Constance Teage is a Gender and Land Tenure Specialist based in Monrovia, Liberia. Constance joined Landesa in 2018.
What inspires your work with Landesa? I previously worked as a Program Manager at the Sustainable Development Institute helping communities protect their customary lands in the absence of law and advocating for the passage of the Land Rights Act. We hosted peaceful protests, collected more than 100,000 signatures in support, hosted radio shows to raise awareness, and engaged the legislature to revise the act and pass it into law. When it passed in 2018, I wanted to move on from this heavy advocacy work to directly implementing the Land Rights Act.
What is your favorite part of working for Landesa? I most enjoy going into the field and supporting our partners to educate communities around the Land Rights Act. I love working with communities directly; it is always a joy to see and participate in the work at the grassroots level.
Of what are you most proud during your time with Landesa? Participating in revising regulations for the Land Rights Act makes me proud; to have a good law is wonderful, but if the implementation is poor then a good law can be useless. I also enjoy working to ensure that women, who have been marginalized for decades in Liberia’s land sector, are included in the Land Rights for Sustainable Development Project in a meaningful way. Every opportunity I get to educate or share with communities the processes for acquiring their land documents under the new law is exciting.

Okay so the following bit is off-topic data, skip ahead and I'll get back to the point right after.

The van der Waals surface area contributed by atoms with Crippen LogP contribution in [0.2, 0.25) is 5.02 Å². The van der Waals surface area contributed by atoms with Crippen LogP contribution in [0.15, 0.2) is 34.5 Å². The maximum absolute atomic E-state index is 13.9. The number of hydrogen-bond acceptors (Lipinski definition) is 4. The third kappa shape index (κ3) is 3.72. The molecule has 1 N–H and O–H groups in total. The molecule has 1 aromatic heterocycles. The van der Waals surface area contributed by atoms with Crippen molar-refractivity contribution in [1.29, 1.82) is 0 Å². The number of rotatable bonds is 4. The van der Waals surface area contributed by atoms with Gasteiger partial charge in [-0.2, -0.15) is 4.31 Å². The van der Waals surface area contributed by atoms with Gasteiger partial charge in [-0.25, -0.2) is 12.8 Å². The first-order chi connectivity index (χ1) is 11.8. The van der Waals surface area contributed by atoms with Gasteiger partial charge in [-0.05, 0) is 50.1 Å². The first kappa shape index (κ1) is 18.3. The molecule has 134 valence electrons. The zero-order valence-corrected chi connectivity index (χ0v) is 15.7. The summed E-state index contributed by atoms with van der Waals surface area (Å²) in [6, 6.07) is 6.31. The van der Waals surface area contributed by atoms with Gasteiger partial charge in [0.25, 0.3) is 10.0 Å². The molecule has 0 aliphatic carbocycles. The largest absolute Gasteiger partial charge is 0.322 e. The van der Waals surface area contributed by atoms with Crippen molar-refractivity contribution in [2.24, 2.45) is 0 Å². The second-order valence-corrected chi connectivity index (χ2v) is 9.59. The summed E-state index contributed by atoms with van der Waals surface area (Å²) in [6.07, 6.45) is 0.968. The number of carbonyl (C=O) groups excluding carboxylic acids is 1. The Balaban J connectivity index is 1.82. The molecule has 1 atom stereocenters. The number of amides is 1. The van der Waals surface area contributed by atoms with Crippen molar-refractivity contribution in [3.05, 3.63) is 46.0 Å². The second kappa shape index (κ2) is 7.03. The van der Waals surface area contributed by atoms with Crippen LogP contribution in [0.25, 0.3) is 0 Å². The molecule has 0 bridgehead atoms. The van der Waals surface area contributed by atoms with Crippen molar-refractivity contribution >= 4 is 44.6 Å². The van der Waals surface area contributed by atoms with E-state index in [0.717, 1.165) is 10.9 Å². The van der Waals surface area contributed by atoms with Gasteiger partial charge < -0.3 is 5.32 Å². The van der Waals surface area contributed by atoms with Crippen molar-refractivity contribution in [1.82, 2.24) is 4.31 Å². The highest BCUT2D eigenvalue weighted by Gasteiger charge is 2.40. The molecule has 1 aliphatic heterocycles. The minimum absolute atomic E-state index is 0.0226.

Describe your vision for a better world. A better world means equality for all, freedom from exploitation for less developed nations, freedom from racism, more farms than the eye can see, women in every leadership position possible, children living and enjoying their childhood, justice prevailing in all aspects of our society, boundless love for those who are different from us, judicial systems that work, elimination of the huge gap between the ‘have’ and the ‘have-nots,’ poverty on a steady decline, Africa no longer seen as the black sheep of the continents, and endless empathy.